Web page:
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Why Kansans Should Oppose An Article V Convention

I have a number of important reasons for opposing a Convention of the States, but there is one in particular that needs to be pointed out and that I’d like to focus on.

Kansas is one of the most conservative states in the nation.

This is an extremely important point to understand and to consider when discussing the potential for an Article V Convention.

What this means is that nearly every other delegation at a proposed convention would be less conservative, less liberty minded, and less principled than our Kansas delegation.

Should Kansans be excited about a convention run nearly entirely by less conservative states?

Even in Kansas, prior to last session, Constitutional Carry – that is, people being allowed to exercise their God-given, constitutionally protected rights without a permit - had not even been proposed or considered legislation.

I do not think it is wise to trust our Constitution to the numerous other states that allow for many more gun restrictions than Kansas does.

Some proponents will argue that the convention can be controlled and that it will be a “limited” convention specific to a given issue or issues.

But once convened, delegates have full authority, with enough votes, to change the rules, ignore the rules, and essentially do what they want.

This is not uncommon or unusual procedure for conventions or other parliamentary settings. That is, after all, why they are there – to oversee and change the rules.

Should we just expect that this common procedure not be used at this convention?

And let’s not forget about the shenanigans at the both the Republican and Democrat National Conventions in 2012 where rules were not just suspended or changed, but broken to push through an agenda.

Additionally, the Kansas resolution may use the word limited, but this is not as clear cut as it seems.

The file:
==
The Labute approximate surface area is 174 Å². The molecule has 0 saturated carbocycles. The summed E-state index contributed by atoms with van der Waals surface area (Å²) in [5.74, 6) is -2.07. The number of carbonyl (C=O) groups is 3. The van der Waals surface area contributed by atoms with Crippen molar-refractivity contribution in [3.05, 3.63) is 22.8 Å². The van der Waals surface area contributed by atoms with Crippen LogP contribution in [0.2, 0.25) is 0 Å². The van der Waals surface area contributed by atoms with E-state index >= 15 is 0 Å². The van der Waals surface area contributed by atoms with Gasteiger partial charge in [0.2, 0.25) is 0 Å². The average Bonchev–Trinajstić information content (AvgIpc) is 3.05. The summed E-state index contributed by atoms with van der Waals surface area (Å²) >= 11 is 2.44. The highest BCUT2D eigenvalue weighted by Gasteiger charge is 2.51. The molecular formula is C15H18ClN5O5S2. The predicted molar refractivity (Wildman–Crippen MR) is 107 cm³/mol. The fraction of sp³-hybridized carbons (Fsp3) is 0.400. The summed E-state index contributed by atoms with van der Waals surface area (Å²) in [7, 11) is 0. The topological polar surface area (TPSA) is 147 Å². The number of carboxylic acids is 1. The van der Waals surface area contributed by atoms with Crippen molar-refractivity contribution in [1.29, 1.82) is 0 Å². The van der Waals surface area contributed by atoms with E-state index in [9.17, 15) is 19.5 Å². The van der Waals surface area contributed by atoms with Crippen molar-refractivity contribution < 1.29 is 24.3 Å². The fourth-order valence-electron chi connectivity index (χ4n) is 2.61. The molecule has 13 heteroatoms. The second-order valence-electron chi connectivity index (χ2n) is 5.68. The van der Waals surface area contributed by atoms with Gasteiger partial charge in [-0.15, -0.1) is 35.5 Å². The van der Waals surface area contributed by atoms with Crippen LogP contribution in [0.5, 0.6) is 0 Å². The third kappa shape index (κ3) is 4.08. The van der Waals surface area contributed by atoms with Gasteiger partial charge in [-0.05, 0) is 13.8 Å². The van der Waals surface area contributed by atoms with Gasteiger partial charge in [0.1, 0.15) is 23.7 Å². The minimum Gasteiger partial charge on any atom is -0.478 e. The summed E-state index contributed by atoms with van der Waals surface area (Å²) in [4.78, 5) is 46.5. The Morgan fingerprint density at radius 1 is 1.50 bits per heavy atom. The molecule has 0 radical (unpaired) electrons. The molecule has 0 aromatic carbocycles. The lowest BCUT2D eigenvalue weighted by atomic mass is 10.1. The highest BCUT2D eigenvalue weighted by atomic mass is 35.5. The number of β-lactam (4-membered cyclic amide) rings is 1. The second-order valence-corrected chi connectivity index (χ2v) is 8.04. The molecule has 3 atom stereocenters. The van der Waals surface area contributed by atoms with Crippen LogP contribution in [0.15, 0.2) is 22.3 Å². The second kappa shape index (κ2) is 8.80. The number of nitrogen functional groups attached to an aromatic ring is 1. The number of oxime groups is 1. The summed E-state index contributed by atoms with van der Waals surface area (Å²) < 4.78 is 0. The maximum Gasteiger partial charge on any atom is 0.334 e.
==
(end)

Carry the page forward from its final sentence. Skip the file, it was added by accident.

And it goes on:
The Kansas resolution states that one of the topics or issues of the convention is to “limit the power and jurisdiction of the federal government”.

This opens up the entire Constitution for an unlimited number of changes so long as those changes “limit” the federal government. But the word limit does not necessarily mean that changes would only further restrict government power.

To limit something is to set its boundary. An amendment could very well “limit” the federal government’s power while still growing the power of the federal government when compared to current limits.

Proponents will also argue that any amendments will have to be ratified by the states and that this is a strong enough buffer to protect our Constitution.

This sounds like a fair argument, but there is a big problem.

Imagine for a moment what policy in this country would look like without twelve (12) of the most liberty minded states.

Now imagine what the country would look like if the Constitution were altered to reflect those policies or viewpoints. Is that a Constitution you are prepared to make possible?

You see, twelve (12) of the most conservative and liberty minded states can be left entirely out of the equation and still ratify an amendment that weakens the Constitution.

Kansas would be one of the states that gets left out.

Also worth noting is that the amendments proposed that are most dangerous to the foundation of our Constitution may not be the obvious ones.

A dangerous amendment will likely not be the proposed amendment that spells out trying to upend the Constitution or removing one of the Bill of Rights.

A truly dangerous amendment will be one that looks like a beautiful compromise. It will be an amendment that can pass ratification while leaving Kansas out of the equation.

How many states subject themselves to federal government control over their education and might allow for what is already current policy to be reflected in the Constitution?

How many states restrict gun rights, even just a little bit, that might allow for the Constitution to reflect those restrictions?

Pick an issue where you trust the least conservative, least liberty-minded states to change the Constitution and tell me you still want to call an Article V convention.

I would encourage those reading to think long and hard before trusting our Constitution to such dangerous conditions and I would encourage you to look towards grassroots activism and the 10th Amendment as solutions to federal overreach.

I would also highly encourage you to take a couple of minutes to contact your legislators right now and let them know how important it is for them to vote NO on any proposal calling for an Article V Convention or Convention of States.

You can find your Kansas legislators and their contact information at these links:
Kansas House
Kansas Senate


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